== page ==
8:03 pm, February 28, 2015

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  • Two Ideas
    deployed decoy
    1. Take said spouse on a vacation to Aruba. 2. This only applies to active duty military. Dont retire, ETS. Then get a federal job and Post 56 buy back all that active duty time. Any court order for military retirement dies a sudden death. And any new order must be greatly reduced from the GS13 retirment many years from now. Giving said spouse a very good reason to remarry or go hungry for 15-20 more years.
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  • Not always??
    Dave H.
    Your article implies that sharing of CSRS with an ex- is essentially automatic. But my divorce decree does not mention my CSRS/retirement/pension at all. Therefore, I don't have to worry about it......right? And how does OPM know anyway, one way or another? What's the procedure when I retire?
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  • This is one subject I don't want to be an expert in
    contrarian
    But it does seem to me that if you're working just to stick it to somebody else that there's a pretty unhealthy grudge going on. I'm sure there are plenty of us on the short end of various deals, but at some point we have to accept it and move on. Of course, I don't really understand how the ex gets less of a working paycheck than she does of a retiree paycheck, but I suppose that's possible. As for DD's creative thinking, there may be other ways to actually cooperatively work with the ex to accomplish the same thing.
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  • Money Market Fund?
    Briancpa
    Since you seem to be near the end of your career -- why not put the money in a money market fund or just buy gold in your name only? Why take a chance?
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  • Marriage? Seemed like a good idea at the time.
    dailycheese
    The simple answer to divorce and do I have to pay an ex a portion of my pension is, it depends. A slick attorney will defend his/her client by requiring a court order to apportion a CSRS or FERS annuity as a result of a divorce. The court order must expressly direct OPM to pay a portion of the monthly benefits. So if your decree does not include this language, and OPM has not been notified, you should be home free. Typically, a court order will grant 1/2 of the annuity for the years served, I mean years married. So for CSRS employees, this can be much more expensive than for FERS employees married the same length of time, as the CSRS monthly annuity is larger. Court orders can also affect survivor annuities, FEHBP, and FEGLI. First place to research is 1) your divorce decree and 2) OPM document "Court Ordered Benefits for Former Spouses" RI 84-1.
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  • Reminds us of the larger issue
    ry1nik
    I know this is off the specific topic of the article, but it brings up the hot issue again— what did the former spouse do to deserve 50% of what the other earned? The legal concept of "joint assets" (a questionable concept) aside, there's the argument that one spouse was there to provide "support" of one type or the other to the working spouse, and hence deserves a share. But fully 50% for the shared years? That's like saying a surgeon and a nurse deserve the same compensation because the nurse provided support. No. The surgeon is the one who received the education and training, and shoulders the daily burdens of what he or she does. The current idea that spouses deserve 50% of what the other earned during the married years is bogus. Not sure how the law got to where it is. If there has to be an arbitrary share, it should not be 50%. Even 25% would make more sense.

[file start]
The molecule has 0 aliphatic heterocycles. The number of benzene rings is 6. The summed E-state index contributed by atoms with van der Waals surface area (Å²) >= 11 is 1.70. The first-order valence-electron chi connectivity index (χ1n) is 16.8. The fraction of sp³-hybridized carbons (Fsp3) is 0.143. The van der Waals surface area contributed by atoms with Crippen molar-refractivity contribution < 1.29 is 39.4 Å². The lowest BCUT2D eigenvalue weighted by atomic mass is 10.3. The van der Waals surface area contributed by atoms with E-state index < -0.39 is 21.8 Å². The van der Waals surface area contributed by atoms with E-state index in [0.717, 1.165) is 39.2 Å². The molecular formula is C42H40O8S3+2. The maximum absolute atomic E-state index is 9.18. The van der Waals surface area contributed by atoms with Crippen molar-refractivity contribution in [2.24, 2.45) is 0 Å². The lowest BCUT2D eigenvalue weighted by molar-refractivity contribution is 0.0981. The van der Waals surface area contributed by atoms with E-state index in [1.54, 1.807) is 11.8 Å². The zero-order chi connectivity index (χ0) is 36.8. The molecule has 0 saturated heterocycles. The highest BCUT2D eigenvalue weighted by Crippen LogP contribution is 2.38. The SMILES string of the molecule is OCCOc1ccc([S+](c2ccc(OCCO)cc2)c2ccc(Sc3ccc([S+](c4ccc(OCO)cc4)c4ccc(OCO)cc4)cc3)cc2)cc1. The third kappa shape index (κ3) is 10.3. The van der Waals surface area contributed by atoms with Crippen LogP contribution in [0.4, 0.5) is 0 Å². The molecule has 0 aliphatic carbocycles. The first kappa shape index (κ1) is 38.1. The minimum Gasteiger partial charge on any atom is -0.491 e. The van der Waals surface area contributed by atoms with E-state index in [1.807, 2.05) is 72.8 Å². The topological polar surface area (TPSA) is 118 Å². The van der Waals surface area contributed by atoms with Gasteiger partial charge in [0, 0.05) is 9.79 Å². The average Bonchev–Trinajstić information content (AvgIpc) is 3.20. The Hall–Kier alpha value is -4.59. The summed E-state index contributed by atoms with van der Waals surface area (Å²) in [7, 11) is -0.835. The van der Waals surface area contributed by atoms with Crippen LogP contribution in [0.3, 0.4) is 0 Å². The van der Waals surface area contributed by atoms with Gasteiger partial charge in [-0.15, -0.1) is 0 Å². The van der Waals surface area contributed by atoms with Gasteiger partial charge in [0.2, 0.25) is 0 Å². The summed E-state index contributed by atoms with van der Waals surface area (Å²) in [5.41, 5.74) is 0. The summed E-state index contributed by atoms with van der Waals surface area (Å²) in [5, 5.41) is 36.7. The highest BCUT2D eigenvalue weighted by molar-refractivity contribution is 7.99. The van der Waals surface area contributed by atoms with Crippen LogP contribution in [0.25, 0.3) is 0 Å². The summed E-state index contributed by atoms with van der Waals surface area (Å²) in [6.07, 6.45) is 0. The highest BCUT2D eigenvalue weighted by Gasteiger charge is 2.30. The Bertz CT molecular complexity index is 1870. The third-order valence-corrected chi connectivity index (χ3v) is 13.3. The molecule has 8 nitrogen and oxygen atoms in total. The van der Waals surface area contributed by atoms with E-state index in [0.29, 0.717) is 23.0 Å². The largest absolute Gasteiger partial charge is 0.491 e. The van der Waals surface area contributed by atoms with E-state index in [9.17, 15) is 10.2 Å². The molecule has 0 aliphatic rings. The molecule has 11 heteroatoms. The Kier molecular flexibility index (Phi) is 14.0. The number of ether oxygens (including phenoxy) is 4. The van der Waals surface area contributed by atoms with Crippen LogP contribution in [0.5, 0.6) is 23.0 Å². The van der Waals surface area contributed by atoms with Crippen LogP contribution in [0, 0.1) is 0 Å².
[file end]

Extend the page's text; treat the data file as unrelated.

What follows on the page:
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  • excuse me
    Taxpayer Too
    Isn't it usually the wife that stays home to take care of the kids thus not being able to go out into the workforce and add to her own retirement?? If that's the case then why do you think the wife (don't want to assume because we all know what that means) doesn't deserve 50% for the years married? BTW..........I was married to a CSRS guy while I'm under FERS. I'm not the type that likes to be dependent on anyone so I refused his retirement when we divorced. Thank you, I'll get it myself!!
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  • to Taxpayer Too
    Moderate
    First, I am married to the mother of my children. Second, I applaud you for getting a job and retirement benefits. Third, you are right about the wife staying home much more often than the husband. PC is not necessary. Fourth, just because I worked does not mean I was not very involved with my children (more than likely as involved as my wife) Fifth, I know of many cases where the wife goes back to work as soon as possible, and day care is used. This is because we are or were, before the depression, a 2 wage earner economy. Therefore, the wife's career is not as affected as we might think.
    worker
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  • Or do like I did
    CLJ11
    And be VERY specific in the divorce that he had ZERO interest in my retirement and I have none in his. Maybe I would have been better off taking some of his, but a Da*n sure didn't want him to have ANY of mine.
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